Councillors will also consider endorsing an Australian-first online tool, piloted by the city, that enables architects and developers to integrate a range of green infrastructure outcomes at the planning stage.
City of Melbourne councillors are considering proposed changes to the planning scheme to deliver more sustainable buildings, which will lead to lower energy and water bills and a more sustainable and resilient city.
The amendment proposes using established ratings tools, which are well known and accepted by the property and development industry, to assess the environmental performance of buildings.
Councillors will also consider endorsing an Australian-first online tool with a focus green infrastructure, including contribution to biodiversity, ecology and cooling the city.
Green Factor tool
The Melbourne Green Factor tool, developed and piloted by the City of Melbourne, is an evidence-based tool that enables architects and developers to integrate a range of green infrastructure outcomes at the planning stage.
Environment portfolio chair councillor Cathy Oke said the Green Factor tool would help developers measure the green credentials of their design at the planning stage and make it easier to comply with proposed new standards.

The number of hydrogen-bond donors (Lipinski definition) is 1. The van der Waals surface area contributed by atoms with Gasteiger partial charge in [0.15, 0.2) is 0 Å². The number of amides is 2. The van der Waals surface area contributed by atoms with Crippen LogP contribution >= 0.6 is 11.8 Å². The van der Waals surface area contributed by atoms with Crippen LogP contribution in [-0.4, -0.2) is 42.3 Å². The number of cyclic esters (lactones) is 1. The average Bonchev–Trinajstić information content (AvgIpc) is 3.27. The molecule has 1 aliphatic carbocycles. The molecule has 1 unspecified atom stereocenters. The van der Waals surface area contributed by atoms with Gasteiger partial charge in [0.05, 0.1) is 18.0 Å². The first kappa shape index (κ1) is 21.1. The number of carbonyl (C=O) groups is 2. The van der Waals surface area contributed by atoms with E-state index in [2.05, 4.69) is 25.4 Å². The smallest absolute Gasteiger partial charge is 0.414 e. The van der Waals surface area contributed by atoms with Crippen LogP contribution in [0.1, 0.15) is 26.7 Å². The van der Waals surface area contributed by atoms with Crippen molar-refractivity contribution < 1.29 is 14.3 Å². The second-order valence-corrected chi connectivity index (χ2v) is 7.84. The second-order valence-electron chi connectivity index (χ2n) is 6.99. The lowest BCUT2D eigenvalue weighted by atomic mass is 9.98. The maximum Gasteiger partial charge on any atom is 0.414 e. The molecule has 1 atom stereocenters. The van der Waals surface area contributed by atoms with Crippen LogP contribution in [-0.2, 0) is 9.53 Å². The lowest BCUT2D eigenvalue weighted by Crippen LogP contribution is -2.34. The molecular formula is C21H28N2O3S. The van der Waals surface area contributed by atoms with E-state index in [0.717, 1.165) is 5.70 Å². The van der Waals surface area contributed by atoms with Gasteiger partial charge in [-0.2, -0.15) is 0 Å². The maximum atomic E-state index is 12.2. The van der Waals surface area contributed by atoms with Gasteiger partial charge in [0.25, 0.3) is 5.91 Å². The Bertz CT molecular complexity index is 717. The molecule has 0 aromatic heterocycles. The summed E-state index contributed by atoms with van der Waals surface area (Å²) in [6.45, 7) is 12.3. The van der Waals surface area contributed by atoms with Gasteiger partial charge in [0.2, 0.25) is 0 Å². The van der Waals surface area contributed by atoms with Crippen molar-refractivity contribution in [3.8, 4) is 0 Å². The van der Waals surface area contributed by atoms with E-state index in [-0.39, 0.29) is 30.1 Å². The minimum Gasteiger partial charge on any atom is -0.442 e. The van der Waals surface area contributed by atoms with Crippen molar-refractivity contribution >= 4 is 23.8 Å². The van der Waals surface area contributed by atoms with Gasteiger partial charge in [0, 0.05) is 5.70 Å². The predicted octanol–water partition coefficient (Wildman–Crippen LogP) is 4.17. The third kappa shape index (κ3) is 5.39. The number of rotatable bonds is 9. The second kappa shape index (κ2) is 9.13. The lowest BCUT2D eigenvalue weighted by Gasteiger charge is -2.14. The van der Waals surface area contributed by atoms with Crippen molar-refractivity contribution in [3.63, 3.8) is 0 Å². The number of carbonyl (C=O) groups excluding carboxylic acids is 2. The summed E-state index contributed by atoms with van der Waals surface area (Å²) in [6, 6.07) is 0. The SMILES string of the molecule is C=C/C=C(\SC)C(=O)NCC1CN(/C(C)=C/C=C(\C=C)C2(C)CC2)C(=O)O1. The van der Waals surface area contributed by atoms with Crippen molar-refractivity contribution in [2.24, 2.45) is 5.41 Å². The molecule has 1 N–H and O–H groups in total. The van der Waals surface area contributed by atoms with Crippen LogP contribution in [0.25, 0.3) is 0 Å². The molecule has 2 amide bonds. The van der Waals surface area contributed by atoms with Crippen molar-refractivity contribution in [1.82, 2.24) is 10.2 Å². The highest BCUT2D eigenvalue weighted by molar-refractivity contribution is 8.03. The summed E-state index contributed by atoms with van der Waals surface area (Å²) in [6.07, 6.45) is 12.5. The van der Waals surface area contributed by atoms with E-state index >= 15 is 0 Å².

“It will help build more sustainable buildings and communities by measuring the quality and quantity of green infrastructure, such as green roofs, walls and gardens,” she said.
As well as reducing greenhouse gas emissions, Oke reckoned encouraging investment in new buildings that are more sustainable and energy efficient will also help support recovery from Covid-19.
“Zero net emissions buildings could provide an economic benefit of more than $4bn to the municipality by 2050,” she said.
“Melbourne’s climate is getting hotter and we’re experiencing more extreme weather events. We need to deliver more sustainable buildings and green infrastructure to cool our streets, homes and offices and save water.
“Green Star rated buildings produce 55 per cent fewer greenhouse gas emissions and use 66 per cent less electricity than the average Australian building.” “We must change the way we plan and deliver infrastructure to respond to the climate and biodiversity emergency.”
The proposal seeks ministerial authorisation to amend the planning scheme – a process which would involve extensive engagement with industry and the community and a ‘phase-in’ period of at least 18 months.
“Sustainable design can and should play a role in supporting our economic recovery from Covid-19 by encouraging investment in things like solar panels, green roofs and walls, and energy efficient materials and better insulation,” added planning portfolio chair, councillor Nicholas Reece.
“Many companies are already moving towards more sustainable development because this is what tenants and buyers want. Buildings are the biggest contributor to greenhouse gas emissions in our municipality, accounting for 66 per cent of all our emissions.
“Delivering better buildings will ensure Melbourne remains competitive globally and help us to meet our target of zero emissions by 2040.”